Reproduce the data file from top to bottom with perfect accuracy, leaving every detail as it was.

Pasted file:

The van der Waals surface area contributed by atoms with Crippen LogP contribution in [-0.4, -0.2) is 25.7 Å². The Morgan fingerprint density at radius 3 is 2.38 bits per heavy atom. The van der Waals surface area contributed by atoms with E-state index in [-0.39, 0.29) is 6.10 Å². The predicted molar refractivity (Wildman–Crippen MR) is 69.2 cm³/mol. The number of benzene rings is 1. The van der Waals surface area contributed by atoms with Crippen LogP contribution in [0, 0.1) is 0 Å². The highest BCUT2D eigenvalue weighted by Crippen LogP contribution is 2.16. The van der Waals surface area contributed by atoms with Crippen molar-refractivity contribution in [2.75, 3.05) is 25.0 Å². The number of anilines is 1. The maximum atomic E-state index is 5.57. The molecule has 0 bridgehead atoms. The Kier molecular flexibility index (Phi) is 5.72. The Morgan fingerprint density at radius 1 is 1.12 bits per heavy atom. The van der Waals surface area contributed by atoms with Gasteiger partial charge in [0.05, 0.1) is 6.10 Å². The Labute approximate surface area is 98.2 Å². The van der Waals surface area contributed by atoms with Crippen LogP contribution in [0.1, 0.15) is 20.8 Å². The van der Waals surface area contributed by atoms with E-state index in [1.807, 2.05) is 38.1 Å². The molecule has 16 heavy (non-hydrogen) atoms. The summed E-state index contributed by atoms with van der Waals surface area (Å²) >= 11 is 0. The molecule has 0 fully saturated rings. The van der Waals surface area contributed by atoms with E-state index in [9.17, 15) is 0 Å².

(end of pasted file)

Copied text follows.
The van der Waals surface area contributed by atoms with Crippen LogP contribution in [-0.4, -0.2) is 25.7 Å². The Morgan fingerprint density at radius 3 is 2.38 bits per heavy atom. The van der Waals surface area contributed by atoms with E-state index in [-0.39, 0.29) is 6.10 Å². The predicted molar refractivity (Wildman–Crippen MR) is 69.2 cm³/mol. The number of benzene rings is 1. The van der Waals surface area contributed by atoms with Crippen LogP contribution in [0, 0.1) is 0 Å². The highest BCUT2D eigenvalue weighted by Crippen LogP contribution is 2.16. The van der Waals surface area contributed by atoms with Crippen molar-refractivity contribution in [2.75, 3.05) is 25.0 Å². The number of anilines is 1. The maximum atomic E-state index is 5.57. The molecule has 0 bridgehead atoms. The Kier molecular flexibility index (Phi) is 5.72. The Morgan fingerprint density at radius 1 is 1.12 bits per heavy atom. The van der Waals surface area contributed by atoms with Gasteiger partial charge in [0.05, 0.1) is 6.10 Å². The Labute approximate surface area is 98.2 Å². The van der Waals surface area contributed by atoms with Crippen LogP contribution in [0.1, 0.15) is 20.8 Å². The van der Waals surface area contributed by atoms with E-state index in [1.807, 2.05) is 38.1 Å². The molecule has 16 heavy (non-hydrogen) atoms. The summed E-state index contributed by atoms with van der Waals surface area (Å²) >= 11 is 0. The molecule has 0 fully saturated rings. The van der Waals surface area contributed by atoms with E-state index in [9.17, 15) is 0 Å².